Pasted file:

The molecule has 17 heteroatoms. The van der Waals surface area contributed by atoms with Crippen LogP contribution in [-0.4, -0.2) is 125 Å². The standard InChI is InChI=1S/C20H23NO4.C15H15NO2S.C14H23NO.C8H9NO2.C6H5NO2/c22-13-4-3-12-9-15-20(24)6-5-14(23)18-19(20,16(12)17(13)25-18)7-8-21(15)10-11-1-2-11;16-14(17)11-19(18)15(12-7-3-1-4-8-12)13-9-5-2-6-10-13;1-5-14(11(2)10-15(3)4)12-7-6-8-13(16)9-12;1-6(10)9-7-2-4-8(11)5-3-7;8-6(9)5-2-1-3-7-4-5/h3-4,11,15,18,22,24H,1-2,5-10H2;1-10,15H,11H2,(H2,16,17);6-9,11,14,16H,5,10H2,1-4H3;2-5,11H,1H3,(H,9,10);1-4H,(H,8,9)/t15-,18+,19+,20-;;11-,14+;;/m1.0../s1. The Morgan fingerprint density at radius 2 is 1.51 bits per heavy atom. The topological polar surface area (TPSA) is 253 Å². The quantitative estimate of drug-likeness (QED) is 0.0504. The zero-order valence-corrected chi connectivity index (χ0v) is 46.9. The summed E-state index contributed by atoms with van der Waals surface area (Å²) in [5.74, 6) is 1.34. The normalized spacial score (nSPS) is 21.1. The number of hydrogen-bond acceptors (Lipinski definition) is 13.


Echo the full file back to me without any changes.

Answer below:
The molecule has 17 heteroatoms. The van der Waals surface area contributed by atoms with Crippen LogP contribution in [-0.4, -0.2) is 125 Å². The standard InChI is InChI=1S/C20H23NO4.C15H15NO2S.C14H23NO.C8H9NO2.C6H5NO2/c22-13-4-3-12-9-15-20(24)6-5-14(23)18-19(20,16(12)17(13)25-18)7-8-21(15)10-11-1-2-11;16-14(17)11-19(18)15(12-7-3-1-4-8-12)13-9-5-2-6-10-13;1-5-14(11(2)10-15(3)4)12-7-6-8-13(16)9-12;1-6(10)9-7-2-4-8(11)5-3-7;8-6(9)5-2-1-3-7-4-5/h3-4,11,15,18,22,24H,1-2,5-10H2;1-10,15H,11H2,(H2,16,17);6-9,11,14,16H,5,10H2,1-4H3;2-5,11H,1H3,(H,9,10);1-4H,(H,8,9)/t15-,18+,19+,20-;;11-,14+;;/m1.0../s1. The Morgan fingerprint density at radius 2 is 1.51 bits per heavy atom. The topological polar surface area (TPSA) is 253 Å². The quantitative estimate of drug-likeness (QED) is 0.0504. The zero-order valence-corrected chi connectivity index (χ0v) is 46.9. The summed E-state index contributed by atoms with van der Waals surface area (Å²) in [5.74, 6) is 1.34. The normalized spacial score (nSPS) is 21.1. The number of hydrogen-bond acceptors (Lipinski definition) is 13.